The New York Times
takes note of the brewing tax revolt
in Massachusetts, where a grassroots group has put an initiative on the ballot to repeal the state income tax. The Times
headline (on paper) reads, "On Massachusetts Ballot, a Tax Repeal That Worries Leaders." Why does a newspaper that purports to be a check on government so often present questions from the government's point of view? Did they once publish headlines like "On Washington Mall, a Peace March That Worries Leaders" or "In Massachusetts, a Civil Rights Crusade That Worries Leaders"? I doubt it.
And I should in fact congratulate reporter Pam Belluck for writing
It would save the average taxpayer about $3,600 a year. Annual revenue from the tax is about $12.5 billion, roughly 45 percent of the state’s budget of about $28 billion.
Too often, as we've noted before here on Cato@Liberty, the mainstream media use the formulation "the proposed cut would cost the government millions of dollars." At least this time Belluck started with the taxpayer.
In 2002 a ballot measure to repeal the income tax got very little attention and still won 45 percent of the vote. This year, with a perception of hard economic times, it might do better. But this time the Establishment is on the alert. The advocates of repeal have raised some $270,000, and after their signature-gathering have only $25,000 left to spend. The special interest groups that thrive on taxpayer money have raised $1.3 million to oppose the initiative.
Let's hear it for Carla Howell and the Committee for Small Government, who are at least forcing the government--and its beneficiaries--to explain why they need more than the $16 billion of citizens' money that they would still have after repeal of the income tax. And let's hear it for pizza shop owner Lakis Theoharis, who tells the Times
, “I’m for the repeal of the tax. To me, the smaller the government, the better for the citizens.”
that the McCain campaign has panicked about Sarah Palin's appeal, trying to cram her head with policy-wonkery
and then hiding her in a closet when that didn't work. Let Palin be Palin, they say -- let her show her authentic self, the gun-totin', family-raisin', reformist governor that Alaskans love.
Good idea. Let's start with the bailout. Surely a rugged individualist reformer from way outside the Beltway is champing at the bit to denounce this $700 billion bailout for Wall Street insiders cooked up by Washington insiders behind closed doors, without public hearings, with the unanimous support of the mainstream media. Let 'er rip, Governor Palin. Tell the Wall Street bankers that when a small business makes bad decisions in Wasilla, it goes out of business, and the same rules should apply to large businesses in Manhattan. That's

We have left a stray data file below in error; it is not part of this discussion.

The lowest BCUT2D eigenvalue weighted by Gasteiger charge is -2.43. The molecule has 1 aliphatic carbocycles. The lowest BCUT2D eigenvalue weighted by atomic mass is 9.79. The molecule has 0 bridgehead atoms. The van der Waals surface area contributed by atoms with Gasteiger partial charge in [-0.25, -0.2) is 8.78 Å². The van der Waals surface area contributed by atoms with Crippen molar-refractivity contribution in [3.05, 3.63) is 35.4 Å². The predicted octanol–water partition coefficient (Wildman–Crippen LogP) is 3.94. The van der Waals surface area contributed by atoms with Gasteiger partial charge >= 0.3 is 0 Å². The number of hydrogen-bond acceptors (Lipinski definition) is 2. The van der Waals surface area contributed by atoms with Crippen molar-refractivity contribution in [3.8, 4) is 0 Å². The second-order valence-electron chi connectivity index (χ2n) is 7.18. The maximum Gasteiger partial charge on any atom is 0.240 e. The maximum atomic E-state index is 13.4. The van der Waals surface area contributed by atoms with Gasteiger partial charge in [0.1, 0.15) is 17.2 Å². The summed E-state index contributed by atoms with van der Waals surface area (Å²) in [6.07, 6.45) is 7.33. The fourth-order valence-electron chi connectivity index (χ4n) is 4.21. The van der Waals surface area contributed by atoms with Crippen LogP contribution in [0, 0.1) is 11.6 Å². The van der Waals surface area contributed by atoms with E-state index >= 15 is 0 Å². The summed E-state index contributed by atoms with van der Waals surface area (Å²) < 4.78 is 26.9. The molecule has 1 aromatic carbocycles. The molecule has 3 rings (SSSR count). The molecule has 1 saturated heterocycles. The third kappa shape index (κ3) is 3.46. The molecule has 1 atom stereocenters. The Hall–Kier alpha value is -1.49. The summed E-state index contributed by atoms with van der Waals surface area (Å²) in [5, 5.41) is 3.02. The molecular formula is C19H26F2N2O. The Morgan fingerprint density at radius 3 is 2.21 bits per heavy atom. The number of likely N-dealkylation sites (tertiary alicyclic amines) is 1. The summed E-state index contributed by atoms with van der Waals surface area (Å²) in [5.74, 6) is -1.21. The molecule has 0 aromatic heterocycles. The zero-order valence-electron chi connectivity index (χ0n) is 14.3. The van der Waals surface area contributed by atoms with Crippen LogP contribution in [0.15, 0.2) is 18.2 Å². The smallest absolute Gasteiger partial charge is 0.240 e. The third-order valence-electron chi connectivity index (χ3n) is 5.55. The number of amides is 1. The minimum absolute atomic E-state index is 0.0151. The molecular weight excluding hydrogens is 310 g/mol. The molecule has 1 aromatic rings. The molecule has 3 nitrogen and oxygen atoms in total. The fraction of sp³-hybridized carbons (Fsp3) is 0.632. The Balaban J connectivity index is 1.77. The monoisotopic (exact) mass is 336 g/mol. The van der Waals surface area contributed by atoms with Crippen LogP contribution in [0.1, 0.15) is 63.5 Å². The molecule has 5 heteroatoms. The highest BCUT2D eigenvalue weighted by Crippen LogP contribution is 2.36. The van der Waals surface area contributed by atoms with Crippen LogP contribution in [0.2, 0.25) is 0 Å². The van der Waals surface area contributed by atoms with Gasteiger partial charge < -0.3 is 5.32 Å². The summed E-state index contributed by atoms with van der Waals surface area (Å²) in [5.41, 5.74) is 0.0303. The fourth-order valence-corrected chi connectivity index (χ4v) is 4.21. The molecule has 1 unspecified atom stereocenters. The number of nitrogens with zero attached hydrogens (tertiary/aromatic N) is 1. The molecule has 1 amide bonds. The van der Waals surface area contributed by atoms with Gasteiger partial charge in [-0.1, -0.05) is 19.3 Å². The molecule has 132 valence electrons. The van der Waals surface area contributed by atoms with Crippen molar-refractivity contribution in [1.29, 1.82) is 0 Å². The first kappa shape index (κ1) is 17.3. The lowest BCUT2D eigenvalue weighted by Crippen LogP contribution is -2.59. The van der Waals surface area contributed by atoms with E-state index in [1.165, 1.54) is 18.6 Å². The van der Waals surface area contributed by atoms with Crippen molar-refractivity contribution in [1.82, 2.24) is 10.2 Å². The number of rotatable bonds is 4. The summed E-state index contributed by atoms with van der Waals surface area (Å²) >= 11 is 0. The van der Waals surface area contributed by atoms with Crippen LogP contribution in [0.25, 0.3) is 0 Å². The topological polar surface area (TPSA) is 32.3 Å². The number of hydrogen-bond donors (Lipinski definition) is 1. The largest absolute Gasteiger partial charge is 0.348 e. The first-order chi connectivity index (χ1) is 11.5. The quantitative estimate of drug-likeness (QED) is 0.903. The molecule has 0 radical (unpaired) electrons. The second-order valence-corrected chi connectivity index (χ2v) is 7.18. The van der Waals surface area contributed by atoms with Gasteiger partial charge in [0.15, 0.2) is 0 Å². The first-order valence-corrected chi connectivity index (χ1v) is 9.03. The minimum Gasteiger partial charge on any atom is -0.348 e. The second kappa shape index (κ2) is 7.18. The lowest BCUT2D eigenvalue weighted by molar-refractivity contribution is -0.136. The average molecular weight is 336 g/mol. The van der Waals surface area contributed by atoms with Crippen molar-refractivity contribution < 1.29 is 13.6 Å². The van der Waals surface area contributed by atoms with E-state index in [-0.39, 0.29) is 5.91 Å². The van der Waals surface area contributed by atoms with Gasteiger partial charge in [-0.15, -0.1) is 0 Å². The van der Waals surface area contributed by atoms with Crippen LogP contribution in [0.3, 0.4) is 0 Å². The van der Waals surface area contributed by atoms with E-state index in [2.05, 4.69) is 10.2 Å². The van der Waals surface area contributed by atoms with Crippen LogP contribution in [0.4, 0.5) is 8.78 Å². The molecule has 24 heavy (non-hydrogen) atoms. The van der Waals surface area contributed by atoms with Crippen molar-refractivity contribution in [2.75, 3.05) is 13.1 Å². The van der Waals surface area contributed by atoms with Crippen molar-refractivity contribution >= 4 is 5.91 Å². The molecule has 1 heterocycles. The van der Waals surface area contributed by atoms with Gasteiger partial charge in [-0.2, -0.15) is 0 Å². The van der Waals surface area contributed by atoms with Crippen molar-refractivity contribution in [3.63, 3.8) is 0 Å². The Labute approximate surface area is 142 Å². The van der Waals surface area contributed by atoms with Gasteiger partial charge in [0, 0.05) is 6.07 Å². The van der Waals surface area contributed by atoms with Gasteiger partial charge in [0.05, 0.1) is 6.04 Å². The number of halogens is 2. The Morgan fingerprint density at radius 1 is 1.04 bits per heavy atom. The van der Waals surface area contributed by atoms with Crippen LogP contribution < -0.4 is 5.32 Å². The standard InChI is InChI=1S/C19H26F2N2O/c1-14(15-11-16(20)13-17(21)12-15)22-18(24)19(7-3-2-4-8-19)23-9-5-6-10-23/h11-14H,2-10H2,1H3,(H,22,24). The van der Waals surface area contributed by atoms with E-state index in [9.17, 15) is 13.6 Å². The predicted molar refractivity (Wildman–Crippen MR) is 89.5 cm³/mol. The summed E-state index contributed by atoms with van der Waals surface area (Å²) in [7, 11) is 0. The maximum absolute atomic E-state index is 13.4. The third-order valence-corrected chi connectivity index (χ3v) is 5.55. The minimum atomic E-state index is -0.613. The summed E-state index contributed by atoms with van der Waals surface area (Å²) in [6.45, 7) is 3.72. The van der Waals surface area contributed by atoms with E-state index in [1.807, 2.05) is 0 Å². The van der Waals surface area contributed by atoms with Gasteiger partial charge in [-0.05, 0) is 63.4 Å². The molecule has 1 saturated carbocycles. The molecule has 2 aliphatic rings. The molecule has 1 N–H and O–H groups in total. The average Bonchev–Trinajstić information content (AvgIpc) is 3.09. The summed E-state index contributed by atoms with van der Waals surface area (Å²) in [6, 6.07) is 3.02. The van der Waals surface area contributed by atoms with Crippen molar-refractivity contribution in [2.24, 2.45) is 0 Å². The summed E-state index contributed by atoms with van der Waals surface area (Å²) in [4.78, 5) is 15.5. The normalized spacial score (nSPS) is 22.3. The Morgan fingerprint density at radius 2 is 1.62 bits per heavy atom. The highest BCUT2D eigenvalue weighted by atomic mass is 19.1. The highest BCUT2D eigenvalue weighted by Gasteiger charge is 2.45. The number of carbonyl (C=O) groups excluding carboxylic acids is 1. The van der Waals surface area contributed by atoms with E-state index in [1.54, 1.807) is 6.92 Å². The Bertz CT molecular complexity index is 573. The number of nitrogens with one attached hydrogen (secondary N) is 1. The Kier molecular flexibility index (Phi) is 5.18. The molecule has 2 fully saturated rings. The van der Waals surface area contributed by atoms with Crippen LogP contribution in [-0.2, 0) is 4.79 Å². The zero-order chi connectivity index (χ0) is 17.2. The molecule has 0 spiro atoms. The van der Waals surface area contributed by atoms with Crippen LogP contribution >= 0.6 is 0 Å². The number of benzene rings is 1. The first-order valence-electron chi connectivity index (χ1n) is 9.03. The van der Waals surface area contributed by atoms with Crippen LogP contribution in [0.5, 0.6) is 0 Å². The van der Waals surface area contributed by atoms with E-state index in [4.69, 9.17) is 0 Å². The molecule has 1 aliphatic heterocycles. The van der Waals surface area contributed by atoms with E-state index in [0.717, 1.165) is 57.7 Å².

the Sarah Palin conservatives say America would love.
A page one Washington Post headline
reports, "Credit Crisis Has Given Obama a Distinct Edge." Which must be really frustrating for McCain, because McCain did try to reform
Fannie Mae and Freddie Mac back in 2006. Obama, meanwhile, as I reported at the American Spectator
, received more donations from Fannie Mae in four years than any other senator (except Banking Committee chairman Chris Dodd) received in twenty years.
That's quite an accomplishment--more money from a primary creator of the financial meltdown in just four years than senior members of Congress like Nancy Pelosi, Barney Frank, Richard Shelby, Spencer, Bachus, John Kerry, and Roy Blunt got in entire 20 years that the Center for Responsive Politics tallied
. And of course, Obama chose former Fannie Mae CEO James Johnson, who was found to have jiggered the books, to head his search for a vice president.
Shouldn't somebody in the media ask Obama why
he was Fannie Mae's favorite senator?
South Carolina governor Mark Sanford, who spoke last Saturday night to our Cato Club 200 retreat, has a great column in the Washington Post today
on the federal government's accelerating tendency to respond to every crisis with an expansion of its powers. He writes:
An ever-expanding scope of federal commitment and power is not what made this country great. Expanded power in one place comes at a cost in other places. American cornerstones such as individual initiative and an entrepreneurial spirit — born in free and open societies with private property rights and the rule of law — have never fit particularly well within the context of an ever-growing federal government.
For 200 years, the "business model" in our country has rested on a simple fact: that while one may reap rewards from taking risks, one should also be prepared to face the consequences of those risks. Some of the proposed actions with regard to the credit market turn that business model on its head — absolving those who took too much risk, or bought too much house, from the weight of their own choices. If Congress passes the proposed bailout, we will be destined to have far greater problems in time, leaving those who are prudent in their finances to foot the bill for those who are not.
He goes on to appeal to the wisdom of Milton Friedman, Ronald Reagan, and Edward Gibbon in cautioning Congress not to put us on the path to "decline and fall."
Bonus: Mark Sanford on Real ID here